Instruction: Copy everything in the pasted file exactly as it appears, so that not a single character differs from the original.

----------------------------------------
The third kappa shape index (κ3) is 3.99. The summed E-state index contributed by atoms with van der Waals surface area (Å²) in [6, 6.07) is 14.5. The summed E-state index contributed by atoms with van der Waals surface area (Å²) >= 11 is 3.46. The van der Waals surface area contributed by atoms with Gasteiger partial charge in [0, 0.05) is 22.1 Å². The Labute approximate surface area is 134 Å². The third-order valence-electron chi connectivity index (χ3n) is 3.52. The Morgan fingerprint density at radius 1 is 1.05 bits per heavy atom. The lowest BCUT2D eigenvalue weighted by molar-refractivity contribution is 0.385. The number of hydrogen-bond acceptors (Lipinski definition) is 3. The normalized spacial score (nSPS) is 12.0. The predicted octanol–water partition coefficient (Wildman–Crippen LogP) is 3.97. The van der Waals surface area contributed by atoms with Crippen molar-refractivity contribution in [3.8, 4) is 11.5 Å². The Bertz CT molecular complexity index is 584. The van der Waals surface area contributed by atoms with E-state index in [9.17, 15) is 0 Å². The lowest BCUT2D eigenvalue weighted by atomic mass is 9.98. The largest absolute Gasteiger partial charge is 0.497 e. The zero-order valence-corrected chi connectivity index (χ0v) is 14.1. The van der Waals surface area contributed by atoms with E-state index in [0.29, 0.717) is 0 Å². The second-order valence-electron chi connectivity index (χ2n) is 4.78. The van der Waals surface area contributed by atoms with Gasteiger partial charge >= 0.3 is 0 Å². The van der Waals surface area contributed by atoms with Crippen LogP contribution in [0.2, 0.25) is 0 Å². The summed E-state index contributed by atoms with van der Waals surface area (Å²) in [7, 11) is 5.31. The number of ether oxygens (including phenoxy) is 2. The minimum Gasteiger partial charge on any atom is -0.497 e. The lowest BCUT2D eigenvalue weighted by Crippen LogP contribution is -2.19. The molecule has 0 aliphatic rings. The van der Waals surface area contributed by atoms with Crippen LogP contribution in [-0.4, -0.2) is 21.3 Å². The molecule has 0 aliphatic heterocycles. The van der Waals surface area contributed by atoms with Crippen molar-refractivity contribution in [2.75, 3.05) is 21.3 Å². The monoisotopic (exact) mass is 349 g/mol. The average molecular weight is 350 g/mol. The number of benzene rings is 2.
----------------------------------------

The third kappa shape index (κ3) is 3.99. The summed E-state index contributed by atoms with van der Waals surface area (Å²) in [6, 6.07) is 14.5. The summed E-state index contributed by atoms with van der Waals surface area (Å²) >= 11 is 3.46. The van der Waals surface area contributed by atoms with Gasteiger partial charge in [0, 0.05) is 22.1 Å². The Labute approximate surface area is 134 Å². The third-order valence-electron chi connectivity index (χ3n) is 3.52. The Morgan fingerprint density at radius 1 is 1.05 bits per heavy atom. The lowest BCUT2D eigenvalue weighted by molar-refractivity contribution is 0.385. The number of hydrogen-bond acceptors (Lipinski definition) is 3. The normalized spacial score (nSPS) is 12.0. The predicted octanol–water partition coefficient (Wildman–Crippen LogP) is 3.97. The van der Waals surface area contributed by atoms with Crippen molar-refractivity contribution in [3.8, 4) is 11.5 Å². The Bertz CT molecular complexity index is 584. The van der Waals surface area contributed by atoms with E-state index in [9.17, 15) is 0 Å². The lowest BCUT2D eigenvalue weighted by atomic mass is 9.98. The largest absolute Gasteiger partial charge is 0.497 e. The zero-order valence-corrected chi connectivity index (χ0v) is 14.1. The van der Waals surface area contributed by atoms with E-state index in [0.29, 0.717) is 0 Å². The second-order valence-electron chi connectivity index (χ2n) is 4.78. The van der Waals surface area contributed by atoms with Gasteiger partial charge >= 0.3 is 0 Å². The van der Waals surface area contributed by atoms with Crippen LogP contribution in [0.2, 0.25) is 0 Å². The summed E-state index contributed by atoms with van der Waals surface area (Å²) in [7, 11) is 5.31. The number of ether oxygens (including phenoxy) is 2. The minimum Gasteiger partial charge on any atom is -0.497 e. The lowest BCUT2D eigenvalue weighted by Crippen LogP contribution is -2.19. The molecule has 0 aliphatic rings. The van der Waals surface area contributed by atoms with Crippen LogP contribution in [-0.4, -0.2) is 21.3 Å². The molecule has 0 aliphatic heterocycles. The van der Waals surface area contributed by atoms with Crippen molar-refractivity contribution in [2.75, 3.05) is 21.3 Å². The monoisotopic (exact) mass is 349 g/mol. The average molecular weight is 350 g/mol. The number of benzene rings is 2.